My top 10 coarse fish

Number 10 The Eel.

I've got to start somewhere, so the last spot in my top ten goes to the eel. Slithery and covered in slime; it invariably swallows the hook and that gives me the gyp.

The eel is also surrounded by folklore and I heard that if you caught an eel, the best way to keep it still is to dig out a small trench in the shape of a cross and lay the eel in the vertical part. Apparently, so the wisdom goes, it will never move again. Well, I tried it after catching a specimen of about 2lbs. I thought I'll take this beauty home for my dad's breakfast and so I dug out the trench in the shape of the cross and laid the eel in it, on its back as per instructions. I think rigor mortis must have set in straight away because it went as stiff as a blacksmith's hammer.

Pleased that I'd learnt something new I went back to enjoy the rest of my fishing session. Perhaps you can empathise with my disappointment when I tell you that about three minutes later, the eel slithered past me and jumped back into the pool with all the grace of a high-board diver. It did two and a half somersaults with a twisted back flip and it even paused to wink at me as it entered the water without a splash.

No, I'm not much for eels, they go into the same category as crayfish and bullyheads they're just not worth catching.

Number 9 The Pike.

Now some of you may be surprised by the fish that occupies my number nine spot; it's the pike. One of the good things I can say about this fish is that mother nature gave it some lovely markings. The pike is a beautiful fish, well at least from its gills to its tail. The bit at the front however, is down right gruesome and reminds me of my auntie Ethel chewing on a hob-nob. Here is a fish that promises so much; it looks ferocious and promises a good fight, but I'm afraid that even on light tackle it comes to the net like a damp sack.

Now, before I go any further, I'd like to say that my experience of pike comes from relatively small fish and like some teenagers they are apt to be a bit silly. I am sure large pike put up an impressive fight and provide many anglers with good sport. So if you are an avid piker, don't get upset by my comments, have a little compassion for my lack of proper piking experience. Perhaps one day one will bite me on the butt.

Beyond the lack of fight, the pike is often ranked as a stupid fish and I have to admit I've met at least one that would fit into that category without the need for Vaseline. In my book "Fishing: Learn from the Tips & Laugh at the Tales" I dedicate a whole chapter to the pike; here's a condensed version of one of the tales.

Many years ago I was spinning for pike and, during a moment of poor concentration, I cast my lure into the bottom branches of a tree that was hanging over the pool. As I stood there cursing my own stupidity, a pike jumped out of the water and hung itself on my spinner. I couldn't believe what I was seeing or believe how daft or hungry Percy the pike was. Anyway, Percy thrashed his tail in the water with such gusto that it managed to shake itself free. Meanwhile, I hurried around to the tree to retrieve my spinner before a duck or a moorhen should get caught on it. If I tell you that before I got to the spinner, Percy the Pike jumped out of the water and hung himself on it for a second time you will understand why I think some pike are a bit dim.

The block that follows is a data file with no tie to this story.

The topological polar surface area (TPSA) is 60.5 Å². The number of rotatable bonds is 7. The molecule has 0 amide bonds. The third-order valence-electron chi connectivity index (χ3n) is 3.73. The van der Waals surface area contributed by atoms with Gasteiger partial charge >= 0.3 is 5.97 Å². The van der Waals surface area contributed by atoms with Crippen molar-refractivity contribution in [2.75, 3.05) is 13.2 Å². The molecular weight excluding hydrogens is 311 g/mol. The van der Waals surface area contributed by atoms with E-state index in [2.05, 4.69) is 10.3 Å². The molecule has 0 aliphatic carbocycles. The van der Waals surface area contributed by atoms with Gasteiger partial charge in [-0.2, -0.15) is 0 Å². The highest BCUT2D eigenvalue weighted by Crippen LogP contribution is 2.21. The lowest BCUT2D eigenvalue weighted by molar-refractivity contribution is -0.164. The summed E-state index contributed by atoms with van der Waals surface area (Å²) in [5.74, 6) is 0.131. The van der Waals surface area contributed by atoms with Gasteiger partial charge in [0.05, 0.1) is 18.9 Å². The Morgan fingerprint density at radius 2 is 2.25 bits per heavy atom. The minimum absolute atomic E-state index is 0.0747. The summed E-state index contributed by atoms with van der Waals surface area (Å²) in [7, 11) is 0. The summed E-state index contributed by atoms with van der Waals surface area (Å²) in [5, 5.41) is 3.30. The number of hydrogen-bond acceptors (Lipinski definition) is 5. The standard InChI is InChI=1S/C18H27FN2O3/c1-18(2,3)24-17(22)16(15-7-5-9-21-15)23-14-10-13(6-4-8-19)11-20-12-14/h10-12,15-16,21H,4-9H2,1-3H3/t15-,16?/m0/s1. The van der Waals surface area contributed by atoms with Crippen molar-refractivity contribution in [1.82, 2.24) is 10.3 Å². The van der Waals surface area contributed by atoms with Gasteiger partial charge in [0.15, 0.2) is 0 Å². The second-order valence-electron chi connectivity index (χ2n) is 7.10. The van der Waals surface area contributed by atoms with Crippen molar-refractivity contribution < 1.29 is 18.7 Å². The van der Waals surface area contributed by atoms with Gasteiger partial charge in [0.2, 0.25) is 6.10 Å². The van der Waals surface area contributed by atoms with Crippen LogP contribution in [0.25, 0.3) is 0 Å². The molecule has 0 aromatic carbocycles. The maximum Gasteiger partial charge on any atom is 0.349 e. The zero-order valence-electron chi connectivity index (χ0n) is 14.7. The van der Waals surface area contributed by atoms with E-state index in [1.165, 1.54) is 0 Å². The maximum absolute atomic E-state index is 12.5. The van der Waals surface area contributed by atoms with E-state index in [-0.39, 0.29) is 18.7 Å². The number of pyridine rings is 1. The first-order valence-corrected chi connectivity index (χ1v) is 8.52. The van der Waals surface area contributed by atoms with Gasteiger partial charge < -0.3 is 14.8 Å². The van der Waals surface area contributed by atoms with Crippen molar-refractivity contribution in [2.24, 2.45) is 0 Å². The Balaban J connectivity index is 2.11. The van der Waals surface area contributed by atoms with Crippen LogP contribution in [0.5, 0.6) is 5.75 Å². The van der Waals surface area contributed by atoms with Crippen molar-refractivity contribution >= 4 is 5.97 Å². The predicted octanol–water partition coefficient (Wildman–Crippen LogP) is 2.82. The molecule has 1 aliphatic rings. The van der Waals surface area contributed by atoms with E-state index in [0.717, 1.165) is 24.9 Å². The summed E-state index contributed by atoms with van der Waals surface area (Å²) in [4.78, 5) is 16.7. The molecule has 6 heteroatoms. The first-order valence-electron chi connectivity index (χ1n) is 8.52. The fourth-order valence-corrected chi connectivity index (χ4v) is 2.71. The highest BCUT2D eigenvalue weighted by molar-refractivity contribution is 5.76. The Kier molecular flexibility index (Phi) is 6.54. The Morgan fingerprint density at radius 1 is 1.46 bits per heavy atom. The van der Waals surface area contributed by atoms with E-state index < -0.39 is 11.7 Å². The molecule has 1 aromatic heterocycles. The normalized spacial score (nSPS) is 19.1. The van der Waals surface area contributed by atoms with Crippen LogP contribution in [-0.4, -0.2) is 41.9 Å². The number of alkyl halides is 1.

I'd love to have a go at catching a big pike, but alas my county seems to be devoid of the right waters. We have some great fisheries, but carp rule the roost in these parts.

Number 8 The Bream

The number eight spot is filled by the humble bream. This fish ought to be called old snotty because it doesn't half put some mucous on your line. It is hard to describe the bream's fighting capability because it has about as much fight as a frightened jelly. In fact, the bream has only one redeeming factor and if it wasn't for that it wouldn't appear in my top ten at all.

The reason the bream is in my top ten is because it is relatively easy to catch. They bite freely as long as you make sure your bait is nailed to the bottom. I know they can be caught in the upper layers of the water in certain conditions, but most often successful bream fishing is done on the bottom. Always plumb the depth, if the fish are in a feeding frenzy mopping up your ground bait and loose offerings, it won't do much good if your bait is just below the surface swinging about like a church bell.

There is one thing that I think is very important when fishing for bream, that is you need to make sure that you get rid of all the slime off your line after catching one. I know it's a bit mucky and it could turn your stomach if you are half-way through a bacon butty, but get rid of the slime, because you won't get another bite until you do. Fish might not be the most intelligent creatures on the planet but they do have instincts and if they see a long string of their mate's mucous strung between a bb shot and a lump of sweetcorn, they are apt to give it the cold shoulder.

Anyway, as long as you keep your line clean the bream comes to the net very easily and that is why it's one of my favourite fish. I have won many matches in my fishing career and the bream has played a major part in a lot of them. In fact, there is only one other fish that has consistently contributed to the number of competitions I've won and that fish comes in a lot higher in the rankings.

Number 7 The Tench

The Tench is the next fish in my top ten. Like the bream this fish also has a problem with slime, but not quite so bad. I have a soft spot for the tench because it's a good looking fish and, unlike the bream, it can put up a very good fight. On the downside, they definitely seem to like the early morning approach and are probably one of the first fish to decide that breakfast is over and they'll go and sleep for the rest of the day somewhere under a big patch of weeds. They don't bother with lunch and won't be seen again until they come out for a bit of light supper.

So that's why the tench only comes in at number seven. It is good for the pleasure angler and I've had some good tench sessions, but it's a fish that has never contributed to helping me win an angling competition. This is probably because most competitions start after the tench has had its fill and gone back to bed.